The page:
Fat fuels liver cancer cells
Obesity may explain a dramatic rise in liver cancer – and obesity treatments might just offer a solution. Elizabeth Finkel reports.
Cancer cells are bad-ass marathoners, outpacing the growth of surrounding cells and going the distance to colonise far-flung parts of the body.
So, what’s the fuel of choice for these long-distance foes? Much attention has been paid to sugars, but fats are also favourites. It’s not about what we eat – there’s no evidence that cutting carbs, for instance, will starve cancer cells – it’s more about how the cells themselves are producing these fuels.
Now a group led by researchers at the University of Basel in Switzerland has figured out how liver cancer cells acquire their supply of fat.
The findings published in Cancer Cell also suggest that drugs that stop fat synthesis could be useful additions to liver cancer therapy.
“This is an awesome paper,” says Andrew Hoy, who heads the lipid metabolism laboratory at the Charles Perkins Centre in Sydney. “We’ve known since the 1930s that cancer cells change their glucose metabolism; this shows that lipids are important, too.”
In the US, rates of liver cancer are rising faster than any other type, tripling since the mid-1970s.
More than 90% of liver cancer is the type known as hepatocellular carcinoma (HCC). Traditional risk factors for HCC are infection with hepatitis B or C viruses, alcohol consumption and exposure to aflatoxin B1, a toxin common in mouldy corn or peanuts.
But the dramatic rise in the US likely owes its cause to rising obesity. Studies show a clear correlation between increasing body mass index and liver cancer.
The Basel team wanted to drill down into the mechanisms that drive the disease.
They knew that HCC often appears to be preceded by a stage called non-alcoholic fatty liver disease (NAFLD), where the liver is crammed with droplets of fats known as triglycerides.
But how exactly does fat drive the development of the cancer?
One clue is that a signalling protein called mTOR is often overactive in liver cancers.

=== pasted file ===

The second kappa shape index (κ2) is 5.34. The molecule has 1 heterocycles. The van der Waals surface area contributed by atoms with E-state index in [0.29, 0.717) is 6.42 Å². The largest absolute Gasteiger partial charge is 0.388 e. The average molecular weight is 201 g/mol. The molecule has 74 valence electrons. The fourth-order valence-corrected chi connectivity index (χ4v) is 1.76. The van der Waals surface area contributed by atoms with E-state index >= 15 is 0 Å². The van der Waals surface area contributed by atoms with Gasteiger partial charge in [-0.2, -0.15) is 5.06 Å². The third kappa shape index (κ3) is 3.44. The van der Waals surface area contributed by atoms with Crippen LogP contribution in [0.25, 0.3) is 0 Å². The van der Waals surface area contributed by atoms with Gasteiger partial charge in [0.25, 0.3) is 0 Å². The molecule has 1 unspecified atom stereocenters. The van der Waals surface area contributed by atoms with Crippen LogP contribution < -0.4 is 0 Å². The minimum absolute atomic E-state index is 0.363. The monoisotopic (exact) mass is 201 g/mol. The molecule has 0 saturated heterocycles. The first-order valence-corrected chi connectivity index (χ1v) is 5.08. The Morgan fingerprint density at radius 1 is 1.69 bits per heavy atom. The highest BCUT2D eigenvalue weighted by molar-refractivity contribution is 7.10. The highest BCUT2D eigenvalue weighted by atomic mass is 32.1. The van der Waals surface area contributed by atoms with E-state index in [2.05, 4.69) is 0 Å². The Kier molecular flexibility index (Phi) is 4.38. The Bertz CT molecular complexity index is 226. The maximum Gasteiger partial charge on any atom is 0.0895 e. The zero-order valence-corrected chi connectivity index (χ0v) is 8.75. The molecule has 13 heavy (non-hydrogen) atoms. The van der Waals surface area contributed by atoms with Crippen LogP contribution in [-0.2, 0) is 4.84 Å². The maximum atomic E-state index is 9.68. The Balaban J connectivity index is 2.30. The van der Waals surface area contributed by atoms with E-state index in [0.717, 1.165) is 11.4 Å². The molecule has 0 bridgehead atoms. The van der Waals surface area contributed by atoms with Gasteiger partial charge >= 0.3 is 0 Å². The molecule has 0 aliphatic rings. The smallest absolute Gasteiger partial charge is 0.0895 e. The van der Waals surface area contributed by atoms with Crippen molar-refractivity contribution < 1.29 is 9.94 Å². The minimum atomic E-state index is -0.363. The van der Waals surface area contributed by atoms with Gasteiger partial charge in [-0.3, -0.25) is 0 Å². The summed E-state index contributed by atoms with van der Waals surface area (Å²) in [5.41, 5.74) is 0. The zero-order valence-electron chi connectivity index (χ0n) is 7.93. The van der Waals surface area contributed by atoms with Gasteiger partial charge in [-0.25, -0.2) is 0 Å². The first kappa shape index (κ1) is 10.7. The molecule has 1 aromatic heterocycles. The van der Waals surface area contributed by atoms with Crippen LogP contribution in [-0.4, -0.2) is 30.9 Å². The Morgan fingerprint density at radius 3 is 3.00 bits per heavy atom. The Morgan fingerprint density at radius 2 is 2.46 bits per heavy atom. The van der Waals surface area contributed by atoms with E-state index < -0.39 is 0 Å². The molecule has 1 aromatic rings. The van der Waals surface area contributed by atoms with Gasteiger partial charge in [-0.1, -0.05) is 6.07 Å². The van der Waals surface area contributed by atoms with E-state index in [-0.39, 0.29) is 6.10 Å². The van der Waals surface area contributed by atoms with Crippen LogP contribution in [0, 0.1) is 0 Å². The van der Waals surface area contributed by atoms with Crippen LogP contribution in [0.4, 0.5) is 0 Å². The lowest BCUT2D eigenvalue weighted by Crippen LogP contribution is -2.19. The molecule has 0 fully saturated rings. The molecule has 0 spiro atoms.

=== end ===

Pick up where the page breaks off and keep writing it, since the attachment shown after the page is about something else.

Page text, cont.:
Could the two be connected?
To find out, the team turned to mice that had an overactive form of mTOR. As the mice grew older, two things happened. They increased their synthesis of lipids and subsequently their immune systems started cranking up, evidenced by higher numbers of immune cells in the bloodstream and higher levels of inflammatory factors like IL-6. Chronic inflammation is a well-established risk factor for cancer (which is why infection with hepatitis A and B viruses often leads to liver cancer).
Sure enough, the mice went on to develop liver cancer. “The time sequence is the real strength of our paper; it allowed us to identify a key event required for cancer development,” explained Yakir Guri, a clinician-scientist and the first author.
The team drilled down into the mechanism at play and found that mTOR joined forces with other proteins to formed a molecular machine called mTORC2.
Not all fats are equal. It turns out this machine was turning other fats into building blocks needed for making cell membranes known as glucosylceramide and cardiolipin. Fuelled by these fats, the cancer cells would have what they needed to multiply. When the team used drugs such as obesity treatment Orlistat to specifically shut down the synthesis of those fats, the cancers’ growth was stymied.
Finding that mTOR was involved in the synthesis of these fatty cellular building blocks was new. But the involvement of mTOR in cancer was not. It had long been known to occupy a key position in our metabolic circuitry by acting as a nutrient sensor. The head of the Basel lab, Michael Hall, first discovered the TOR gene played this role in yeast.
Blocking mTOR with drugs such as Rapamycin – a drug used to prevent organ transplant rejection – appears to replicate some of the beneficial effects of fasting like cancer prevention and slowing aging.
When the team examined liver tissue samples from human patients with liver cancer, they also found mTORC2 was raised, as was the synthesis of lipids.
So, putting mTORC2 into overdrive raises the production of lipids that fuels the cancer.
The question remains: what triggers mTOR in the first place? One possible, but yet to be proven, explanation is that the excessive intake of nutrients that leads to obesity puts the nutrient sensor mTOR into overdrive, which in turn triggers mTORC2.
Overall, nailing the exact chain of events between obesity and cancer remains a challenge, says Hoy. Fats appear to provide a general ecosystem that is favourable to cancer, among other things by triggering inflammation. The new findings add to the picture by showing that fats also provide a reservoir for mTORC2 to generate specific fatty building blocks for cellular growth.
The findings point the way to desperately needed new treatments for liver cancer, which has a dismal 20% survival rate after five years.
Trials are currently under way using drugs that inhibit lipid synthesis. Guri suggests that even before the cancer has developed, interventions should begin for people who have a fatty liver. “Early medical intervention in NAFLD patients for instance should be considered.”
But an ounce of prevention is best. Bottom line: keep the weight off.